A view on Fishing,Community and Life on the NW coast of Scotland

(Wednesday evening) Winding down at around 10.30pm at the Inn. Just a few finishing off a few drinks before closing at around 11. Managed a fine rare fillet steak with béarnaise sauce as a reward for closing the Inn. An evening of bonhomie, well satiated customers, amazing food and every one on good form, looking forward to the Bells and a good year ahead.

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This is one day of the year when Scots are able to pace themselves with very few over indulging. That is now, in a couple of days may not be able to say that. Going to make my way up to the Bay in a good frame of mind and quietly see the Year in. A good balance to this evening and hope to call in to the Hall on the way home before having a relatively early night. Like the phrase of the night “A good new year to you when it comes”. And here’s to all those who are missing loved ones, a difficult time of year to get through when so many are celebrating. The other overheard phrase was delivered to a lady who did not take offence so can be repeated. “I do like a three-cornered woman” The back-handed compliment of the night.

(Evening of the First) So it was up to the Bay after cashing up and closing down. Handy to be offering this as every one was keen to get to where they wanted to be. Listening to the wind and hearing the waves fall on the shore and with lights on around the Bay from Clachan to The Street I saw my New Year in, but did feel on my own. Back the bike and down the road to the Hall where there was a good crowd enjoying themselves. Seems they danced into the new year and did not bother with a count down. Spent a warm and friendly hour there. We do bringing in the year well, a hand shake but more often a hug, A coming together no matter what has happened over the year. The band made it back up onto the stage after their break and we were entertained with a 70s electric guitar solo in the vein of Skynard/Page/Zeplin which had every one on the floor.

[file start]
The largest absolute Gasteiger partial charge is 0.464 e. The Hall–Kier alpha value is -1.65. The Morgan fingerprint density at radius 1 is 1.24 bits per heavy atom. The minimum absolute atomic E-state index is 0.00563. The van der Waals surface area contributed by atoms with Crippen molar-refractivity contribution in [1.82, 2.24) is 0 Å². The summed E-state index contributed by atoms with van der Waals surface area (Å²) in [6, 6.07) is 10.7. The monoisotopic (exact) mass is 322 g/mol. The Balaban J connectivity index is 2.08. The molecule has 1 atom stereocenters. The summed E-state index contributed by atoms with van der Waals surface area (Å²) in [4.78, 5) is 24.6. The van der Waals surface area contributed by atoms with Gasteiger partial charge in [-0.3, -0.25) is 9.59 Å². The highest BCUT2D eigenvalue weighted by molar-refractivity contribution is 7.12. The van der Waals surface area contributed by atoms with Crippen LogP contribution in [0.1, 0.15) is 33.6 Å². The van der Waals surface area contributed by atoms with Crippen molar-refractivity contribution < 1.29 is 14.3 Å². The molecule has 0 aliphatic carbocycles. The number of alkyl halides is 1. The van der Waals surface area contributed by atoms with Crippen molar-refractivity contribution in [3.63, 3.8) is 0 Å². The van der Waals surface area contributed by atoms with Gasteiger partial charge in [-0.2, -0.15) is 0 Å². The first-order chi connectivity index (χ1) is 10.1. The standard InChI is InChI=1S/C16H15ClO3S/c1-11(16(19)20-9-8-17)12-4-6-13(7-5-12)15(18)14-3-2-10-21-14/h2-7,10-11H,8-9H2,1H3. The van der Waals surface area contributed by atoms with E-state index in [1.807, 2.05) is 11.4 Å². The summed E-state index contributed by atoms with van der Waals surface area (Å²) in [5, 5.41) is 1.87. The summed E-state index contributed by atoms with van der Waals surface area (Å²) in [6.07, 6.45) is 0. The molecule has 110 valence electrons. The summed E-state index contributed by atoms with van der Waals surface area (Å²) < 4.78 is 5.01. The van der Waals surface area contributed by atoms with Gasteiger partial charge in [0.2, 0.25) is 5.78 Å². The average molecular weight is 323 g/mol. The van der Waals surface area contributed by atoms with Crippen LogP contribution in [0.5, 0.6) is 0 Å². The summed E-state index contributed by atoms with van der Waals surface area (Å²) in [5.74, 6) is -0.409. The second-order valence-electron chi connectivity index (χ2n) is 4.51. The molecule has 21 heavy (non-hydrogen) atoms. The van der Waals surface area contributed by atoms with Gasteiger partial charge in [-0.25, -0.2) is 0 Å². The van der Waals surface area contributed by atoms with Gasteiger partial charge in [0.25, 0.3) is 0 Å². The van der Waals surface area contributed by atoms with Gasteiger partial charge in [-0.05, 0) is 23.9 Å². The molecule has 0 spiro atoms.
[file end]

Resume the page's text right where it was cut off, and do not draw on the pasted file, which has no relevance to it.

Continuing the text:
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Only in Applecross could this be followed by a Orkadian Strip the Willow. Our progress down the line was slowed somewhat by the Dundee contingent not taking his instructions on board and going a bit wayward in his twirls. No photos as on the floor but there really was a good feel to the room.

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So home, sober if a little wet by 2.00am. And very little of note today, out on the bike with Dougal and Eilidh on a breezy afternoon,

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picked up my waterproofs from the Inn, checked the hours for the Second, turned down a glass of bubbly and went past the Shed a bit too early for the day’s continued celebrations. Judith and family chilling out and that seemed to be the order of the New Year with a bit less first footing, possibly weather related. Rest of day spent doing very little.